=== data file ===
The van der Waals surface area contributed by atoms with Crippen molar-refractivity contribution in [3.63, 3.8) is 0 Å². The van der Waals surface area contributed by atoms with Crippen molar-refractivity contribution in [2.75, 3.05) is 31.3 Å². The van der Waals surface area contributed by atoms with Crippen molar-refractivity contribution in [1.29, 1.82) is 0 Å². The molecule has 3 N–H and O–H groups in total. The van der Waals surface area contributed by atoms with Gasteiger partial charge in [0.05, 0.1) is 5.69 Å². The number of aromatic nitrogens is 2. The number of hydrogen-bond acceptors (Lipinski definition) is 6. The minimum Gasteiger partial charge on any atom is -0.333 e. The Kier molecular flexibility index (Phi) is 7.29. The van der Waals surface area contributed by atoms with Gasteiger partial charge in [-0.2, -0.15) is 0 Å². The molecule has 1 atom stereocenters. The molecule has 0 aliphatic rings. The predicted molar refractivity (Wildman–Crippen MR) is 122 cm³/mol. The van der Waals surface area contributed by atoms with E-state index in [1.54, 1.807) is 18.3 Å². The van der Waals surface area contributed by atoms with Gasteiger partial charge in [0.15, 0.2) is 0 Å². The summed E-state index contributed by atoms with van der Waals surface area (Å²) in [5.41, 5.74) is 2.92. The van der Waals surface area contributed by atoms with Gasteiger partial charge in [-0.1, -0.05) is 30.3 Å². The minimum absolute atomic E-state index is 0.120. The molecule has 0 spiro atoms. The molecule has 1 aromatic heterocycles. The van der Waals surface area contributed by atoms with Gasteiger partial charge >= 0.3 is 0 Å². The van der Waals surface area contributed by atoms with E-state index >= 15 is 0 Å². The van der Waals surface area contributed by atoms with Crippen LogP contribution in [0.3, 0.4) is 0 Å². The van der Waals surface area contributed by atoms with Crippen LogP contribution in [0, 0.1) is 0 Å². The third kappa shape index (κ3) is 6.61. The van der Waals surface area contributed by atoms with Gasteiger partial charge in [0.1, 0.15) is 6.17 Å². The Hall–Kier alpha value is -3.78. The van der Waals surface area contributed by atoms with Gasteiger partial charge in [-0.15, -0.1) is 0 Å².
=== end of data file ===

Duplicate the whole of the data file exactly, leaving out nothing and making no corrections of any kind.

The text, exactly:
The van der Waals surface area contributed by atoms with Crippen molar-refractivity contribution in [3.63, 3.8) is 0 Å². The van der Waals surface area contributed by atoms with Crippen molar-refractivity contribution in [2.75, 3.05) is 31.3 Å². The van der Waals surface area contributed by atoms with Crippen molar-refractivity contribution in [1.29, 1.82) is 0 Å². The molecule has 3 N–H and O–H groups in total. The van der Waals surface area contributed by atoms with Gasteiger partial charge in [0.05, 0.1) is 5.69 Å². The number of aromatic nitrogens is 2. The number of hydrogen-bond acceptors (Lipinski definition) is 6. The minimum Gasteiger partial charge on any atom is -0.333 e. The Kier molecular flexibility index (Phi) is 7.29. The van der Waals surface area contributed by atoms with Gasteiger partial charge in [-0.2, -0.15) is 0 Å². The molecule has 1 atom stereocenters. The molecule has 0 aliphatic rings. The predicted molar refractivity (Wildman–Crippen MR) is 122 cm³/mol. The van der Waals surface area contributed by atoms with E-state index in [1.54, 1.807) is 18.3 Å². The van der Waals surface area contributed by atoms with Gasteiger partial charge in [0.15, 0.2) is 0 Å². The summed E-state index contributed by atoms with van der Waals surface area (Å²) in [5.41, 5.74) is 2.92. The van der Waals surface area contributed by atoms with Gasteiger partial charge in [-0.1, -0.05) is 30.3 Å². The minimum absolute atomic E-state index is 0.120. The molecule has 0 spiro atoms. The molecule has 1 aromatic heterocycles. The van der Waals surface area contributed by atoms with Gasteiger partial charge >= 0.3 is 0 Å². The van der Waals surface area contributed by atoms with E-state index >= 15 is 0 Å². The van der Waals surface area contributed by atoms with Crippen LogP contribution in [0.3, 0.4) is 0 Å². The van der Waals surface area contributed by atoms with Crippen LogP contribution in [0, 0.1) is 0 Å². The third kappa shape index (κ3) is 6.61. The van der Waals surface area contributed by atoms with Gasteiger partial charge in [0.1, 0.15) is 6.17 Å². The Hall–Kier alpha value is -3.78. The van der Waals surface area contributed by atoms with Gasteiger partial charge in [-0.15, -0.1) is 0 Å².